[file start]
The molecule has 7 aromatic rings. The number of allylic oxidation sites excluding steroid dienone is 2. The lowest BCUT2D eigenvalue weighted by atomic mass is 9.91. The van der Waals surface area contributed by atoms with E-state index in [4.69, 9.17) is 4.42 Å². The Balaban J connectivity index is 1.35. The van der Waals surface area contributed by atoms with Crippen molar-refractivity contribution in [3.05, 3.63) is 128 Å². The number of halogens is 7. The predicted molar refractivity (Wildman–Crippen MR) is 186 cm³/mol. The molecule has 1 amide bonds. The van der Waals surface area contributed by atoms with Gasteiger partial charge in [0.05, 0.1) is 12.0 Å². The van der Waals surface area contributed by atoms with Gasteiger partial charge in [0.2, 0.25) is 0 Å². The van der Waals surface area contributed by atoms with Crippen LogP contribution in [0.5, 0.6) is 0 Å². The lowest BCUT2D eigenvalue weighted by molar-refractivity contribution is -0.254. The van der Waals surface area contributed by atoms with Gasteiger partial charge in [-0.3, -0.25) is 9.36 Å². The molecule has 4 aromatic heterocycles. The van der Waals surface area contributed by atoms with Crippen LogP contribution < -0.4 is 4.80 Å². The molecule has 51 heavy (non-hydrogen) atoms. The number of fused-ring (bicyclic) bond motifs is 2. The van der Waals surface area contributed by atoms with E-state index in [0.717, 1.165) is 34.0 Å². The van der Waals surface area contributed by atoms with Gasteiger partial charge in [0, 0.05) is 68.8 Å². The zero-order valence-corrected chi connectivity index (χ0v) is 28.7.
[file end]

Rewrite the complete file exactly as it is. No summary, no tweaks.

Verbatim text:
The molecule has 7 aromatic rings. The number of allylic oxidation sites excluding steroid dienone is 2. The lowest BCUT2D eigenvalue weighted by atomic mass is 9.91. The van der Waals surface area contributed by atoms with E-state index in [4.69, 9.17) is 4.42 Å². The Balaban J connectivity index is 1.35. The van der Waals surface area contributed by atoms with Crippen molar-refractivity contribution in [3.05, 3.63) is 128 Å². The number of halogens is 7. The predicted molar refractivity (Wildman–Crippen MR) is 186 cm³/mol. The molecule has 1 amide bonds. The van der Waals surface area contributed by atoms with Gasteiger partial charge in [0.05, 0.1) is 12.0 Å². The van der Waals surface area contributed by atoms with Gasteiger partial charge in [0.2, 0.25) is 0 Å². The van der Waals surface area contributed by atoms with Crippen LogP contribution in [0.5, 0.6) is 0 Å². The lowest BCUT2D eigenvalue weighted by molar-refractivity contribution is -0.254. The van der Waals surface area contributed by atoms with Gasteiger partial charge in [-0.3, -0.25) is 9.36 Å². The molecule has 4 aromatic heterocycles. The van der Waals surface area contributed by atoms with Crippen LogP contribution < -0.4 is 4.80 Å². The molecule has 51 heavy (non-hydrogen) atoms. The number of fused-ring (bicyclic) bond motifs is 2. The van der Waals surface area contributed by atoms with E-state index in [0.717, 1.165) is 34.0 Å². The van der Waals surface area contributed by atoms with Gasteiger partial charge in [0, 0.05) is 68.8 Å². The zero-order valence-corrected chi connectivity index (χ0v) is 28.7.